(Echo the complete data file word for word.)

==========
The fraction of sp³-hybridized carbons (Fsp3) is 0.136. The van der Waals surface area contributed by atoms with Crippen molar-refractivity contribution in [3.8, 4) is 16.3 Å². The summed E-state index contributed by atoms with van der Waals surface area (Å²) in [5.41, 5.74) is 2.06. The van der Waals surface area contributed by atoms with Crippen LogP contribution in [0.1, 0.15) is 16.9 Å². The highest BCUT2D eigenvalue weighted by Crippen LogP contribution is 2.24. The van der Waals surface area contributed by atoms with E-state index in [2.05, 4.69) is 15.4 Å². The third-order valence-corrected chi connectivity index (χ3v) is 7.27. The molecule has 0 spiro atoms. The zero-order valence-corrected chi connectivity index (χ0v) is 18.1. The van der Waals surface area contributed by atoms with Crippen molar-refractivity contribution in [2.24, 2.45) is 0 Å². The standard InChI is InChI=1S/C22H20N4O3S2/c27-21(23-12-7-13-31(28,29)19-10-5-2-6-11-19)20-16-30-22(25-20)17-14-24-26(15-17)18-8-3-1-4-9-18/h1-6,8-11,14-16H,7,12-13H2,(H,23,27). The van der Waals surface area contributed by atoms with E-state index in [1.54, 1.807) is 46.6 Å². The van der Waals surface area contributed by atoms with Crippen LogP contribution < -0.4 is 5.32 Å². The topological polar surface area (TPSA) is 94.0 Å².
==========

The fraction of sp³-hybridized carbons (Fsp3) is 0.136. The van der Waals surface area contributed by atoms with Crippen molar-refractivity contribution in [3.8, 4) is 16.3 Å². The summed E-state index contributed by atoms with van der Waals surface area (Å²) in [5.41, 5.74) is 2.06. The van der Waals surface area contributed by atoms with Crippen LogP contribution in [0.1, 0.15) is 16.9 Å². The highest BCUT2D eigenvalue weighted by Crippen LogP contribution is 2.24. The van der Waals surface area contributed by atoms with E-state index in [2.05, 4.69) is 15.4 Å². The third-order valence-corrected chi connectivity index (χ3v) is 7.27. The molecule has 0 spiro atoms. The zero-order valence-corrected chi connectivity index (χ0v) is 18.1. The van der Waals surface area contributed by atoms with Crippen molar-refractivity contribution in [2.24, 2.45) is 0 Å². The standard InChI is InChI=1S/C22H20N4O3S2/c27-21(23-12-7-13-31(28,29)19-10-5-2-6-11-19)20-16-30-22(25-20)17-14-24-26(15-17)18-8-3-1-4-9-18/h1-6,8-11,14-16H,7,12-13H2,(H,23,27). The van der Waals surface area contributed by atoms with E-state index in [1.54, 1.807) is 46.6 Å². The van der Waals surface area contributed by atoms with Crippen LogP contribution < -0.4 is 5.32 Å². The topological polar surface area (TPSA) is 94.0 Å².